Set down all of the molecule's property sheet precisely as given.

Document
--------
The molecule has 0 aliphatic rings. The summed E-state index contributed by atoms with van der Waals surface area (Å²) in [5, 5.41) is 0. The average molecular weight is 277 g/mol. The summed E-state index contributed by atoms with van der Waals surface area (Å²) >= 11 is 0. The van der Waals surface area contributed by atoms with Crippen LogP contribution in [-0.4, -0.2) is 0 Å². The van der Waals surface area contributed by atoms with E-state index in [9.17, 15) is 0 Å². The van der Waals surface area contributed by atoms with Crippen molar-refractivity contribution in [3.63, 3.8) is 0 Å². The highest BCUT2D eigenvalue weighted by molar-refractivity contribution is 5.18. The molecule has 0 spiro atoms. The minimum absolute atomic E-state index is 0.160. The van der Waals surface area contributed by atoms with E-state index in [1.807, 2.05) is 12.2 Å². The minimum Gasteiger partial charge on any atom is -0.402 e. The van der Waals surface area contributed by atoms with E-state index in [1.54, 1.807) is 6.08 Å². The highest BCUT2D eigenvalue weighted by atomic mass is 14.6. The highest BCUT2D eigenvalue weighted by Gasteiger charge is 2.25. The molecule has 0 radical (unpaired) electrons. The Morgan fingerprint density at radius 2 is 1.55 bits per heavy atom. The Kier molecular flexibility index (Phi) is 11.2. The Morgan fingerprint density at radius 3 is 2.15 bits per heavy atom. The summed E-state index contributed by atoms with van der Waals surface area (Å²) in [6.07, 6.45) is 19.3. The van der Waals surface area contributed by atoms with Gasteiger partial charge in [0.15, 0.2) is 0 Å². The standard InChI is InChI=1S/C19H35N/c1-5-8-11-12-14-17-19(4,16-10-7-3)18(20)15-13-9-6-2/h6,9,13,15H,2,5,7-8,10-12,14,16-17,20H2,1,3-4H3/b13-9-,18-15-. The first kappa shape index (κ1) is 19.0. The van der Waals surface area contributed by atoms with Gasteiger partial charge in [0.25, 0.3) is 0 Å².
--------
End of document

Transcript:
The molecule has 0 aliphatic rings. The summed E-state index contributed by atoms with van der Waals surface area (Å²) in [5, 5.41) is 0. The average molecular weight is 277 g/mol. The summed E-state index contributed by atoms with van der Waals surface area (Å²) >= 11 is 0. The van der Waals surface area contributed by atoms with Crippen LogP contribution in [-0.4, -0.2) is 0 Å². The van der Waals surface area contributed by atoms with E-state index in [9.17, 15) is 0 Å². The van der Waals surface area contributed by atoms with Crippen molar-refractivity contribution in [3.63, 3.8) is 0 Å². The highest BCUT2D eigenvalue weighted by molar-refractivity contribution is 5.18. The molecule has 0 spiro atoms. The minimum absolute atomic E-state index is 0.160. The van der Waals surface area contributed by atoms with E-state index in [1.807, 2.05) is 12.2 Å². The minimum Gasteiger partial charge on any atom is -0.402 e. The van der Waals surface area contributed by atoms with E-state index in [1.54, 1.807) is 6.08 Å². The highest BCUT2D eigenvalue weighted by atomic mass is 14.6. The highest BCUT2D eigenvalue weighted by Gasteiger charge is 2.25. The molecule has 0 radical (unpaired) electrons. The Morgan fingerprint density at radius 2 is 1.55 bits per heavy atom. The Kier molecular flexibility index (Phi) is 11.2. The Morgan fingerprint density at radius 3 is 2.15 bits per heavy atom. The summed E-state index contributed by atoms with van der Waals surface area (Å²) in [6.07, 6.45) is 19.3. The van der Waals surface area contributed by atoms with Gasteiger partial charge in [0.15, 0.2) is 0 Å². The standard InChI is InChI=1S/C19H35N/c1-5-8-11-12-14-17-19(4,16-10-7-3)18(20)15-13-9-6-2/h6,9,13,15H,2,5,7-8,10-12,14,16-17,20H2,1,3-4H3/b13-9-,18-15-. The first kappa shape index (κ1) is 19.0. The van der Waals surface area contributed by atoms with Gasteiger partial charge in [0.25, 0.3) is 0 Å².